Oak-Verde Confluence, AZPrint Full | Basic
Description 3 Triplogs 0 Topics
RatedFavorite   Wish List Region
 Cottonwood NE
Difficulty 0.5    Route Finding
Distance Round Trip 0.25 miles
Trailhead Elevation 3,220 feet
Elevation Gain -60 feet
Avg Time Round Trip 20 minutes
Kokopelli Seeds 0.55
Interest Off Trail Hiking & Perennial Creek
joe bartels
Descriptions 198
Routes 553
Photos 8,081
Trips 2,409 map ( 12,567 miles )
Age 44
Location Phoenix, AZ
Rated Viewed All Mine Friends
4  2007-09-10 joe bartels
5  2001-03-25 joe bartels
Large Profile
Trailhead Forecast
Historical Weather
Forest Coconino
Backpack - No
Seasons - ALL
Alternative Routes
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direct air miles away to trailhead
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Meeting Grounds
by joe bartels

Mobile Version

Let's not get too excited. This is a neat little Arizona feature. It's definitely not something to plan your day around. If you happen to be driving through Cottonwood check it out.

Just a few miles southeast of downtown Cottonwood is the confluence of Oak Creek and the Verde River. Paved roads take you within a mile of the scene. The final mile is easily doable in a car as long as it isn't raining or muddy.

If you've hiked much in Arizona I'm sure you've crossed both these water ways at some time or another. Oak Creek starts north of Sedona near the lower end of Pumphouse Wash in Sterling Canyon. It hugs 89A all the way down near the "Y" in Sedona. From here it works it's way cross country down and passing through Cornville. If you look at a map you'll understand why Cornville exist. Whereas in Sedona, Oak Creek shoots pretty straight. In Cornville it zig zags all over the map. Now the Verde on the other hand is one of Arizona's well known rivers.

What's cool about this confluence is the mixing of the waters. Oak Creek is a deep red coming down from the red rocks of Sedona. The Verde on the other hand means green in spanish. It really is green when viewed from above. Now these colors are very dark shades so you need to look closely, but you can see it for yourself. I caught it without question at first glance wearing my sunglasses. When I took them off it wasn't nearly as noticeable, so take a pair along.

So what does this have to do with hiking!? Well, there isn't a trail to hike but you can follow the water ways and play around. You drive up to the edge of a small cliff that overlooks the confluence. It's best viewed right there from the edge. A short path take you down to Oak Creek and you can venture on from there if you like. Less than a quarter mile up Oak Creek are some ruins on the left. Known as the Atkeson Ruins. Once again, don't get too excited. They're on private property. You can get close enough to satisfy your curiosity.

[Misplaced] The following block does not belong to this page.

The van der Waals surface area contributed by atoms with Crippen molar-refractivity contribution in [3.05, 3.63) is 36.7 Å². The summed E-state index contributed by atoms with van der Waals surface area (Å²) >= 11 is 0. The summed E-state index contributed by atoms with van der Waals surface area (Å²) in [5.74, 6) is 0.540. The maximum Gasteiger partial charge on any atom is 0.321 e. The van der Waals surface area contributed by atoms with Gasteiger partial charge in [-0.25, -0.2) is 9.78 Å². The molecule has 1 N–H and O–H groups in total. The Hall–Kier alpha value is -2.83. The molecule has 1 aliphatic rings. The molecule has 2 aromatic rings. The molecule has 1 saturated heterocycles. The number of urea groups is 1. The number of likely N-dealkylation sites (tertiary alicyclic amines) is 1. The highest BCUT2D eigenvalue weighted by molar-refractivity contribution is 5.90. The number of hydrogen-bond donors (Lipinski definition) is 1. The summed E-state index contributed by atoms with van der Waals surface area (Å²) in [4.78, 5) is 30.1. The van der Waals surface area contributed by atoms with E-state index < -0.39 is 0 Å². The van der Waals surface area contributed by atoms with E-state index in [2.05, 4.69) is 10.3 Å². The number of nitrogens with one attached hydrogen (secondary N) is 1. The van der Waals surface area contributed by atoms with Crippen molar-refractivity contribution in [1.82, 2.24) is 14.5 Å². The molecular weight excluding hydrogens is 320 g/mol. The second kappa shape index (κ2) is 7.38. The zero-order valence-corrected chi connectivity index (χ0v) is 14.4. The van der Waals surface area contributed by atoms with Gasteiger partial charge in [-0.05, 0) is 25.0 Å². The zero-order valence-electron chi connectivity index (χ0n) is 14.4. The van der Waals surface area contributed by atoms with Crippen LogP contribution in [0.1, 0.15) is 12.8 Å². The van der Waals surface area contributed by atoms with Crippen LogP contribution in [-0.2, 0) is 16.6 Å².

In the first photo below you can see that Oak Creek gently pours in the Verde River. It's hard to make out the color differential in the photo. I can only imagine how awesome a site this would be after a heavy rain. This is one of those things that it's almost cooler knowing that you've seen it than actually seeing it.


Directions Preferred Months Apr May Sep Oct
Water / Source:GUARANTEED!
Preferred StartAny Cell Phone SignalYes Sunrise6:11am Sunset6:33pm
Road / VehicleFR / Dirt Road / Gravel - Car Okay
Fees / Permit

Print Version
To hike
From the Sedona 'Y' go west on 89A towards the town of Cottonwood. About 17 miles to Cornville Road (FR119). Turn left (east) and follow 1 mile to Tissaw Road. Turn right onto Tissaw and follow 3.2 miles to Thede Lane. Turn left onto Thede Lane (which says DEAD END) and follow 0.65 miles to roughly a three way fork. Take far right fork (FR 9811) 0.4 miles to the overlook. The middle fork (FR 9813) takes you up close to the Atkeson Pueblo Ruins in 0.2 miles. The ruins are on private land but you get a good view. The left fork takes you through a wash to private property, I'd stay off the left fork.

From Cottonwood: Cornville Road is about 2 miles east on 89A from the corner of 89A and SR 260.
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WARNING! Hiking and outdoor related sports can be dangerous. Be responsible and prepare for the trip. Study the area you are entering and plan accordingly. Dress for the current and unexpected weather changes. Take plenty of water. Never go alone. Make an itinerary with your plan(s), route(s), destination(s) and expected return time. Give your itinerary to trusted family and/or friends.
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